Often petechiae are found in areas of increased pressure, such as the feet and ankles. They are not present on the soles of the feet because these vessels are protected by surrounding fatty tissue. Petechiae that appear during an illness with a fever may suggest the presence of bacteria in the bloodstream, such as Meningococcus, which causes meningococcal disease.

How is it Diagnosed

Diagnosis of petechiae is primarily dependent on the history and clinical examination. The doctor may decide to do some blood tests, including:

  • Bleeding time – this is the amount of time it takes for the blood to clot.
  • Other tests that measure the blood’s clotting abilities, called Prothrombin time or Partial thromboplastin time (aPTT).
  • Full blood count, which measures the amounts of all types of cells in the body.
  • Platelet count – platelets are special blood cells that aid in the blood clotting process. If there are low levels of platelets available, the individual affected may be more likely to develop petechiae.In all cases of petechiae, you should be investigated by a doctor as soon as possible, to rule out the more dangerous conditions. Your doctor may refer you to a skin specialist called a dermatologist to rule out similar looking lesions, if there is any doubt about the diagnosis of petechiae.

Prognosis

If you are affected by petechiae, your outcome depends on the underlying cause of the petechiae. In most cases, they will be due to trauma, increased pressure or another easily reversible/preventable cause, and your petechiae will resolve spontaneously, on their own. In other cases, the outcome depends on treating the underlying cause. For example – if you have a disorder affecting the platelets (eg – Thrombotic thrombocytopenic purpura) you may need treatment with plasma exchange therapy. Bleeding disorders involving platelets, and other clotting factors will need replacement of the deficient blood component.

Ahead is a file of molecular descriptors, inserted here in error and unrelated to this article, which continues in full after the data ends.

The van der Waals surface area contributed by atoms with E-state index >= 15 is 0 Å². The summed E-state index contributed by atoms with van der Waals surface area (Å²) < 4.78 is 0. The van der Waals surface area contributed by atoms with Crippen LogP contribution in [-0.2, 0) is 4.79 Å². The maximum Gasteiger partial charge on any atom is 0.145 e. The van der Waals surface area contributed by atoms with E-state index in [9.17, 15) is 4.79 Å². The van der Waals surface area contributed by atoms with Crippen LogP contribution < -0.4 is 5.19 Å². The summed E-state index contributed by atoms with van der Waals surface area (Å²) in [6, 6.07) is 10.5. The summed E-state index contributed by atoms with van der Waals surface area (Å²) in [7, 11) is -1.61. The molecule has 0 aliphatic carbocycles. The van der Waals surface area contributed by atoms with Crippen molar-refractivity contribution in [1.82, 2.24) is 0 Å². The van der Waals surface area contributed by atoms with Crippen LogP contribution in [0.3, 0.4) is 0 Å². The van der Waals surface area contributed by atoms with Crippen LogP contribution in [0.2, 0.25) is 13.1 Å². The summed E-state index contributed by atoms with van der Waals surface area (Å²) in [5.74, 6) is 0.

Treatment

Treatment of petechiae should be directed at the underlying cause. If a person has petechiae due to low platelet levels or clotting factors, the treatment would be a transfusion of platelets or other blood factors. A patient with petechiae due to injury or trauma doesn’t need any specific treatment for the petechiae, but the injury itself should be treated. Applying cold packs or ice after the injury may help reduce swelling and prevent further petechiae. These petechiae will fade with time.

For aging skin, skin protection is recommended. Trauma such as bumping or pulling on skin areas should be avoided. If a person has leukaemia or cancer, they need specific radiotherapy, chemotherapy or hormone treatment. Prompt treatment targeted at specific infections will help prevent septicaemia and the development of petechiae.

References

  1. Buxton P. ABC of Dermatology. London: BMJ Publishing Group Pty Ltd; 2005
  2. Burns, ER, Lawrence, C. Bleeding time – a guide to its diagnostic and clinical utility. Arch Pathol Lab Med 1989; 113:1219
  3. Koreth, R, Weinert, C, Weisdorf, DJ, Key, NS. Measurement of bleeding severity: a critical review. Transfusion 2004; 44:605
  4. Kumar V, Abbas A K & Fausto N. Robbins & Cotran Pathologic Basis of Disease. China: Elseiver Saunders; 2005
  5. Michael J. Petechiae. E-medicine [serial online]. 2006 [cited 27th December 2006]
  6. Murtagh J. General Practice – Bruising and Bleeding. Australia: McGraw-Hill Australia Pty Ltd; 2003
  7. White G. Colour Atlas of Dermatology. Spain: Elsevier Limited; 2004